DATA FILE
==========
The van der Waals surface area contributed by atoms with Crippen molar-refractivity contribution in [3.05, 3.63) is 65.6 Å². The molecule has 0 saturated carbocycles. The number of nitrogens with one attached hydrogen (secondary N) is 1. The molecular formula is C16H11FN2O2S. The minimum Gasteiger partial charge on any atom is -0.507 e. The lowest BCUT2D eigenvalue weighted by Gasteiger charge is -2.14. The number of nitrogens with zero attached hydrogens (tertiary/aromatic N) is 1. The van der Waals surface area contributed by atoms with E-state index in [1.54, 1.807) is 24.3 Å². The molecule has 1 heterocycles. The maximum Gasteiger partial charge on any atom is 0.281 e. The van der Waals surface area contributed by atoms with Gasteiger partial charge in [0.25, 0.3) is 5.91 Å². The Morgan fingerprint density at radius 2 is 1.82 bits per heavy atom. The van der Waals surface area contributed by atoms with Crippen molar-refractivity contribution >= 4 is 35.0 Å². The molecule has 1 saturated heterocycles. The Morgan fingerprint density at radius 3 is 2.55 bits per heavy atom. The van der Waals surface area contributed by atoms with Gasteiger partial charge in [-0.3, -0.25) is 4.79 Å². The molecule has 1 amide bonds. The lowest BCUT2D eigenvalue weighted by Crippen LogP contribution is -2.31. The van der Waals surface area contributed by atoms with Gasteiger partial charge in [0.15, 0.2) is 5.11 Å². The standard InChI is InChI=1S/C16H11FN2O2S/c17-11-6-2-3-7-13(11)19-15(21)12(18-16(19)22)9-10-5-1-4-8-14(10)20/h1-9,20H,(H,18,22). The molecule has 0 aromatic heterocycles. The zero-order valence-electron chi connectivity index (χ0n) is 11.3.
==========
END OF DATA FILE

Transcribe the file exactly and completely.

The van der Waals surface area contributed by atoms with Crippen molar-refractivity contribution in [3.05, 3.63) is 65.6 Å². The molecule has 0 saturated carbocycles. The number of nitrogens with one attached hydrogen (secondary N) is 1. The molecular formula is C16H11FN2O2S. The minimum Gasteiger partial charge on any atom is -0.507 e. The lowest BCUT2D eigenvalue weighted by Gasteiger charge is -2.14. The number of nitrogens with zero attached hydrogens (tertiary/aromatic N) is 1. The van der Waals surface area contributed by atoms with E-state index in [1.54, 1.807) is 24.3 Å². The molecule has 1 heterocycles. The maximum Gasteiger partial charge on any atom is 0.281 e. The van der Waals surface area contributed by atoms with Gasteiger partial charge in [0.25, 0.3) is 5.91 Å². The Morgan fingerprint density at radius 2 is 1.82 bits per heavy atom. The van der Waals surface area contributed by atoms with Crippen molar-refractivity contribution >= 4 is 35.0 Å². The molecule has 1 saturated heterocycles. The Morgan fingerprint density at radius 3 is 2.55 bits per heavy atom. The van der Waals surface area contributed by atoms with Gasteiger partial charge in [-0.3, -0.25) is 4.79 Å². The molecule has 1 amide bonds. The lowest BCUT2D eigenvalue weighted by Crippen LogP contribution is -2.31. The van der Waals surface area contributed by atoms with Gasteiger partial charge in [0.15, 0.2) is 5.11 Å². The standard InChI is InChI=1S/C16H11FN2O2S/c17-11-6-2-3-7-13(11)19-15(21)12(18-16(19)22)9-10-5-1-4-8-14(10)20/h1-9,20H,(H,18,22). The molecule has 0 aromatic heterocycles. The zero-order valence-electron chi connectivity index (χ0n) is 11.3.